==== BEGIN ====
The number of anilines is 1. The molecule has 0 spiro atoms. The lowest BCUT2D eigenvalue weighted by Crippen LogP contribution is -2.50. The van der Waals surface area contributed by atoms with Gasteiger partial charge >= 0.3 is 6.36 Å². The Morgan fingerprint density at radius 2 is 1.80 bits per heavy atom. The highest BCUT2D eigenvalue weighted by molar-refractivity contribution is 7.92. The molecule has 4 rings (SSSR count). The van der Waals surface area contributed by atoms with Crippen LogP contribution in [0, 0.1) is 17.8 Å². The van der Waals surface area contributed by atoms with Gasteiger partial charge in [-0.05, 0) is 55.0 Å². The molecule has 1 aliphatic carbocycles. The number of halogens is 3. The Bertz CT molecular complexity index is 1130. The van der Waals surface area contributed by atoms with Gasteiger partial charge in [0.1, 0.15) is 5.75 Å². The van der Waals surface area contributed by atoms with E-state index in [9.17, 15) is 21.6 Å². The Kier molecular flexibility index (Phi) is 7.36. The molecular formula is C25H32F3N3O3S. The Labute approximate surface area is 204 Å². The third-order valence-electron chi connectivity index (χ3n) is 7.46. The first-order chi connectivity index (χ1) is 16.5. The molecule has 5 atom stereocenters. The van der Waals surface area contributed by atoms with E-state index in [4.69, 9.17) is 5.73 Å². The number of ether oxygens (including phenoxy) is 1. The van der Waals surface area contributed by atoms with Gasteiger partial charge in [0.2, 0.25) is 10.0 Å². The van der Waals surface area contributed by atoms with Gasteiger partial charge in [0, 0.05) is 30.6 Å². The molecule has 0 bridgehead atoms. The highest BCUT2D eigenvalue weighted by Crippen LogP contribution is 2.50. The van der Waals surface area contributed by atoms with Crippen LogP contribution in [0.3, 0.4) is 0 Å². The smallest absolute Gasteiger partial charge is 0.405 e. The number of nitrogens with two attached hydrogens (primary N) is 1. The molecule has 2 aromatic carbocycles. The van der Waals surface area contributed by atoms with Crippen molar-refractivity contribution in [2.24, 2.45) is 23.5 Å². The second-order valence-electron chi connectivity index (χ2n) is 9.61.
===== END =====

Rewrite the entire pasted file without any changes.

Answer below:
The number of anilines is 1. The molecule has 0 spiro atoms. The lowest BCUT2D eigenvalue weighted by Crippen LogP contribution is -2.50. The van der Waals surface area contributed by atoms with Gasteiger partial charge >= 0.3 is 6.36 Å². The Morgan fingerprint density at radius 2 is 1.80 bits per heavy atom. The highest BCUT2D eigenvalue weighted by molar-refractivity contribution is 7.92. The molecule has 4 rings (SSSR count). The van der Waals surface area contributed by atoms with Crippen LogP contribution in [0, 0.1) is 17.8 Å². The van der Waals surface area contributed by atoms with Gasteiger partial charge in [-0.05, 0) is 55.0 Å². The molecule has 1 aliphatic carbocycles. The number of halogens is 3. The Bertz CT molecular complexity index is 1130. The van der Waals surface area contributed by atoms with Gasteiger partial charge in [0.1, 0.15) is 5.75 Å². The van der Waals surface area contributed by atoms with E-state index in [9.17, 15) is 21.6 Å². The Kier molecular flexibility index (Phi) is 7.36. The molecular formula is C25H32F3N3O3S. The Labute approximate surface area is 204 Å². The third-order valence-electron chi connectivity index (χ3n) is 7.46. The first-order chi connectivity index (χ1) is 16.5. The molecule has 5 atom stereocenters. The van der Waals surface area contributed by atoms with E-state index in [4.69, 9.17) is 5.73 Å². The number of ether oxygens (including phenoxy) is 1. The van der Waals surface area contributed by atoms with Gasteiger partial charge in [0.2, 0.25) is 10.0 Å². The van der Waals surface area contributed by atoms with Gasteiger partial charge in [0, 0.05) is 30.6 Å². The molecule has 0 bridgehead atoms. The highest BCUT2D eigenvalue weighted by Crippen LogP contribution is 2.50. The van der Waals surface area contributed by atoms with Crippen LogP contribution in [0.3, 0.4) is 0 Å². The smallest absolute Gasteiger partial charge is 0.405 e. The number of nitrogens with two attached hydrogens (primary N) is 1. The molecule has 2 aromatic carbocycles. The van der Waals surface area contributed by atoms with Crippen molar-refractivity contribution in [2.24, 2.45) is 23.5 Å². The second-order valence-electron chi connectivity index (χ2n) is 9.61.